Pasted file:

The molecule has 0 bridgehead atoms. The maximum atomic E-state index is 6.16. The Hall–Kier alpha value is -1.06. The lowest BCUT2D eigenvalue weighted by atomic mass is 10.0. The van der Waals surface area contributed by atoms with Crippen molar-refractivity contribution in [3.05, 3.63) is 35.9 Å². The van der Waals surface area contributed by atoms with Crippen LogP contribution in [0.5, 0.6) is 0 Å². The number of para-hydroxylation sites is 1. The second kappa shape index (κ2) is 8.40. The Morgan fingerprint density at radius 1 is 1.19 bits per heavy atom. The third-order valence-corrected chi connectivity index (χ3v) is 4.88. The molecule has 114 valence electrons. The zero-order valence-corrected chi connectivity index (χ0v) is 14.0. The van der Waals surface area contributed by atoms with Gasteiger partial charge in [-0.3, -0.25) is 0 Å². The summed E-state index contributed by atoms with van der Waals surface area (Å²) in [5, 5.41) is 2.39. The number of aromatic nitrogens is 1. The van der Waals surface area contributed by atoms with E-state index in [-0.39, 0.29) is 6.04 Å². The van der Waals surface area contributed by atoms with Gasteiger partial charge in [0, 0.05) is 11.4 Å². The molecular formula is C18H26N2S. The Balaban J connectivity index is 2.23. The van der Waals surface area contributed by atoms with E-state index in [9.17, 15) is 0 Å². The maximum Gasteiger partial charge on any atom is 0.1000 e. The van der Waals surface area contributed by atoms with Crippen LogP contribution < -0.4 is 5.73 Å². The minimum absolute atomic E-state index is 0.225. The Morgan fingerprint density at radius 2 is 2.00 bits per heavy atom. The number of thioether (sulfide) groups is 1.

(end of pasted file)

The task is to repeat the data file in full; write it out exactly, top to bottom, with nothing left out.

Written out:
The molecule has 0 bridgehead atoms. The maximum atomic E-state index is 6.16. The Hall–Kier alpha value is -1.06. The lowest BCUT2D eigenvalue weighted by atomic mass is 10.0. The van der Waals surface area contributed by atoms with Crippen molar-refractivity contribution in [3.05, 3.63) is 35.9 Å². The van der Waals surface area contributed by atoms with Crippen LogP contribution in [0.5, 0.6) is 0 Å². The number of para-hydroxylation sites is 1. The second kappa shape index (κ2) is 8.40. The Morgan fingerprint density at radius 1 is 1.19 bits per heavy atom. The third-order valence-corrected chi connectivity index (χ3v) is 4.88. The molecule has 114 valence electrons. The zero-order valence-corrected chi connectivity index (χ0v) is 14.0. The van der Waals surface area contributed by atoms with Gasteiger partial charge in [-0.3, -0.25) is 0 Å². The summed E-state index contributed by atoms with van der Waals surface area (Å²) in [5, 5.41) is 2.39. The number of aromatic nitrogens is 1. The van der Waals surface area contributed by atoms with E-state index in [-0.39, 0.29) is 6.04 Å². The van der Waals surface area contributed by atoms with Gasteiger partial charge in [0, 0.05) is 11.4 Å². The molecular formula is C18H26N2S. The Balaban J connectivity index is 2.23. The van der Waals surface area contributed by atoms with E-state index in [9.17, 15) is 0 Å². The maximum Gasteiger partial charge on any atom is 0.1000 e. The van der Waals surface area contributed by atoms with Crippen LogP contribution < -0.4 is 5.73 Å². The minimum absolute atomic E-state index is 0.225. The Morgan fingerprint density at radius 2 is 2.00 bits per heavy atom. The number of thioether (sulfide) groups is 1.